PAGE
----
Abbot President Jeremias Schröder

On 13th October 2012 the general chapter elected Archabbot Jeremias Schröder (b. 1964) abbot president of the Congregation for an 8 year term. The new abbot president knows the ropes as he has held this office already since 2000 together with that of archabbot of the Sankt Ottilien community.

The abbot president is “supreme moderator” of the Congregation. His duties are described as fostering the unity and the common missionary responsilibity of Congregation. In addition, several communities are directly placed under his authority: the recent foundation in Cuba, the priories in Tororo/Uganda and Kumily/India, and the International Benedictine Study House in Nairobi/Kenia.

Lumen Caecis

The Latin motto of the Missionary Benedictines translates as “light for the blind”. It is taken from the ancient hymn „Ave Maris Stella“ which goes back to the 8th century and is used for feasts of the Virgin Mary. .

The founder of the Missionary Benedictines used this motto in order to allude to the legend of St Ottilia (or Odilia) who had been born blind and received eyesight at her baptism. Lumen Caecis is also an expression of the missionary task of the Congregation. The gospel brings light into the souls and hearts of the people, and early Christians  unerstood their baptism as a photismos – an enlightenment.


Originally the Congregation and Sankt Ottilien Archabbey shared one coat of arms. 2012, after the separation of the offices of abbot president from the archabbey, a new coat of arms for the Congregation was drawn up. It shows the five-branch candlestick, a traditional symbol of the Missionary Benedictines of St. Ottilien. It refers to the legend of St Ottilia and also to the mission directed to the peoples on all five continents. The red background symbolizes the love Christ to which our life and service should be a testimony. It also hints at the reality of martyrdom which sometimes has crowned our work.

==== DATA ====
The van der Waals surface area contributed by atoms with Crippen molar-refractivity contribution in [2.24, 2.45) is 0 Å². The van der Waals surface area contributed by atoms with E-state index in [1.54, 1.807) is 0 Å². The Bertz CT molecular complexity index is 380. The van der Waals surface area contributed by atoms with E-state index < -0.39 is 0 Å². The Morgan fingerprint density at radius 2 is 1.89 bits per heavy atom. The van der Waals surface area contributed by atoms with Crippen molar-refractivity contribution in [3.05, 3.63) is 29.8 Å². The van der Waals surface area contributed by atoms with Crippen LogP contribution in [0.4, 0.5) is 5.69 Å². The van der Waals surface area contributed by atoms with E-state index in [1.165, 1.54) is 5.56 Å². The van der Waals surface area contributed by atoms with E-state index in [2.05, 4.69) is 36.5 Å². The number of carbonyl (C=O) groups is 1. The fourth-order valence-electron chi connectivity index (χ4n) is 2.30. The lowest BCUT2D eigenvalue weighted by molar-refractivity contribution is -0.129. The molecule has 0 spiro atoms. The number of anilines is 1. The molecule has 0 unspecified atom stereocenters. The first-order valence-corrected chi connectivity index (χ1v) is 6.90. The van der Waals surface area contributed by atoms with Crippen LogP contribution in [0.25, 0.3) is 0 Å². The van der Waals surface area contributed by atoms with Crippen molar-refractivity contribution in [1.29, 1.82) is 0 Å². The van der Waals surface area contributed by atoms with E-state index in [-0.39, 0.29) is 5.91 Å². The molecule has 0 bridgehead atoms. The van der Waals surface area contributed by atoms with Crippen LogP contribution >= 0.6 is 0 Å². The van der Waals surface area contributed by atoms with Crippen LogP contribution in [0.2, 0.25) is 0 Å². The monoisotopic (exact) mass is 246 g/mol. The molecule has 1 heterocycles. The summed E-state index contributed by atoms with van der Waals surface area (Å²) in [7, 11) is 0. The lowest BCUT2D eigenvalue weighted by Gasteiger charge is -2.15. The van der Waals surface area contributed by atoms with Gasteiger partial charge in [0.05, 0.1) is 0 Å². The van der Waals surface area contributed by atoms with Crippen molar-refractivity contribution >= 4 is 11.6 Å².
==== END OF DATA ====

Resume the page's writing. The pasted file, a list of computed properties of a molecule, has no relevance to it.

The net in the lower part of the shield refers to the Congregation which essentially is a network of monasteries. At the same time it hints our vocation as fishers of men. The staff behind the shield is surmounted by a disk-cross or flabellum. This points to the many dioceses that have been established through our work. It is inscribed as a cross of St. Benedict, thus indicating the Benedictine tradition in which we stand.

This is the blazon or description of the coat of arms in heraldic terms, courtesy of Dom Henry O’ Shea: “Argent fretty sable on a chief gules a five-branched candlestick or, the whole on a flabellum in pale argent staffed of the same, within an orle a greek cross bearing between its arms the letters CSPB, all sable.”

Abbot Primate Notker Wolf

One of the most well known Benedictines is Notker Wolf. From 1977 to 2000 he was archabbot of St. Ottilien and abbot president of the Congregation of the Missionary Benedictines.  In 2000 he was elected abbot primate of the Benedictine Confederation. In this capacity he is the leader ca. 7000 monks and 14.000 Benedictine women. He resides in Sant’Anselmo in Rome, the primatial abbey which houses also a Papal University and an international study house. The abbot primate is the grand chancellor of this university.

He has become well known through a number of books on political, social and spiritual questions and – especially – in German speaking countries – , through interviews and talk shows.

His current period of office will end in 2016. Notker Wolf has made it known repeatedly that in old age he intends to return to St. Ottilien in order to teach Latin or peel potatoes.

A book-length biography was published in 2010. > publisher’s site